Oracle 12c - Supporting Increasingly Divergent Databases
2017 was the year that we finally saw broad Oracle 12c adoption from our customers. This in itself is somewhat remarkable (the initial version of 12c was released in 2013!) but Oracle customers run some of the most complex databases in the world, so upgrades must be carefully planned. We suspect a lot of this has to do with the release of 12.2 and the confidence that a second release gives Oracle customers! It will be fascinating to see how this adoption changes with Oracles announced intention to release annually (starting with Oracle 18). This year our customer usage data show 12c is finally above 25% of all usage. However, we still see limited use of 12c’s multitenancy (estimates <10%).
While the multitenancy usage is still limited, our customers have announced their intention to move to it broadly in 2018 - either with 12.2 or 18. In particular, we’ve seen our customers plan to adopt multitenancy in non-production environments. Production database instances are largely tuned for production workloads, but there’s an increasing desire to better leverage infrastructure with the consolidation benefits of multitenancy for development and tests. The multitenancy functionality introduced in 12c allows for databases to be operated with less overhead infrastructure. This is a natural combination with Delphix. We provide on-demand, developer controlled instances with dramatically reduce operational and storage costs while 12c with multitenancy simplifies the process of running many databases and reduces server infrastructure cost.
In 5.2, we’re introducing the ability to create Virtual Container Databases (vCDBs) as well as to move Virtual Pluggable Databases (vPDBs). This allows Delphix to be used with 12c multitenancy instances - automatically creating vCDBs and vPDBs as well facilitating movement of vPDBs. This movement of vPDBs allows to creation of dense non-production instances - ensuring optimal usage of high value infrastructure.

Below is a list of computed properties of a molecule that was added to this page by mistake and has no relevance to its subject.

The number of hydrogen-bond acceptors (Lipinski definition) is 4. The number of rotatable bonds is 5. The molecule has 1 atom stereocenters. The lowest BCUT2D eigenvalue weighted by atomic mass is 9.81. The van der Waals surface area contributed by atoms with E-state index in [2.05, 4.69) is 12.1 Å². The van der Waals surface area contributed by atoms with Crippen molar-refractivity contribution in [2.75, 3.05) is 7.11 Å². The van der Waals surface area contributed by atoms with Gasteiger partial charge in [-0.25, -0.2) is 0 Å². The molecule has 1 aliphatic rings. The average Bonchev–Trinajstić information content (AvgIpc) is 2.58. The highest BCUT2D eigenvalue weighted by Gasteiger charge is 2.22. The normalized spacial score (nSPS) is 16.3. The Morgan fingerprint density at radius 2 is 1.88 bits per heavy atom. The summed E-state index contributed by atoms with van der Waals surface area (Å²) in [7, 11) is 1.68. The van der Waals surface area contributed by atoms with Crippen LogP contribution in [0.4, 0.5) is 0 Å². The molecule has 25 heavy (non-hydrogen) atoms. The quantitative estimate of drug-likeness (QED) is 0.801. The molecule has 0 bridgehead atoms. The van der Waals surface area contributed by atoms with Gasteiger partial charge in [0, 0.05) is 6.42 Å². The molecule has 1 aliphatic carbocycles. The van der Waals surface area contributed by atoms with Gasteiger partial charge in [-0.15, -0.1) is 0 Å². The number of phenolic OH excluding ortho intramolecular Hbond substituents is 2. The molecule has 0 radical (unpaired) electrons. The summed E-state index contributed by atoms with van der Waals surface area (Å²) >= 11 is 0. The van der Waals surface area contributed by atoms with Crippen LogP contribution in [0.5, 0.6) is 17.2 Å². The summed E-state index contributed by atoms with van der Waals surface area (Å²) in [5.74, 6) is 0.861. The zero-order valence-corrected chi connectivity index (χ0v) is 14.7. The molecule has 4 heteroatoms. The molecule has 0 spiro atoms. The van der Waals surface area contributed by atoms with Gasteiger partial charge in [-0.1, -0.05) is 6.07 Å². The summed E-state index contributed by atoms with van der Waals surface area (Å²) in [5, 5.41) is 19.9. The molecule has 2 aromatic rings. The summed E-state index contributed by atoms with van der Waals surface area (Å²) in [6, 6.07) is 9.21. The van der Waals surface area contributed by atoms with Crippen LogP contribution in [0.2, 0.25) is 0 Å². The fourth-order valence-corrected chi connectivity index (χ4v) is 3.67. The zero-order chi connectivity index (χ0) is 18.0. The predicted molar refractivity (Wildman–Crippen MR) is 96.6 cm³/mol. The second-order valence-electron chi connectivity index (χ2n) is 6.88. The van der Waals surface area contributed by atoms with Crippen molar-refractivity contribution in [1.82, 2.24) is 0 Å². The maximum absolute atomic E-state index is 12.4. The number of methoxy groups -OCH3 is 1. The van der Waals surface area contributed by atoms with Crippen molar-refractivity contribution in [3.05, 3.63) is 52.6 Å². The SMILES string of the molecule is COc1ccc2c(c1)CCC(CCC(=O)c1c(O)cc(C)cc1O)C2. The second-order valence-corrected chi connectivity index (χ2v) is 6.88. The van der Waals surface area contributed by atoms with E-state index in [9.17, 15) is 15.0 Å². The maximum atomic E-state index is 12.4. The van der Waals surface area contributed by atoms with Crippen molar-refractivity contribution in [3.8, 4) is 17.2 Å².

Over time, we expect to continue to go down the path of support more options on automatic and manual configuration of Oracle multitenant databases. We recognize that there’s no single best way to configure and use Oracle and that even the best practices change over time. While we talk at a high level about “database virtualization,” the reality is that it’s becoming increasing different by platform as each database platform (Oracle, SQL Server, SAP HANA, IBM DB2, etc.) provide different values and focus on different use cases. We expect that we will continue to offer differentiated and divergent offerings - particularly as we take aim at non-traditional databases: structure files, NoSQL data stores and PaaS databases.
Up next: how data masking became mainstream and how it needs to evolve in the future.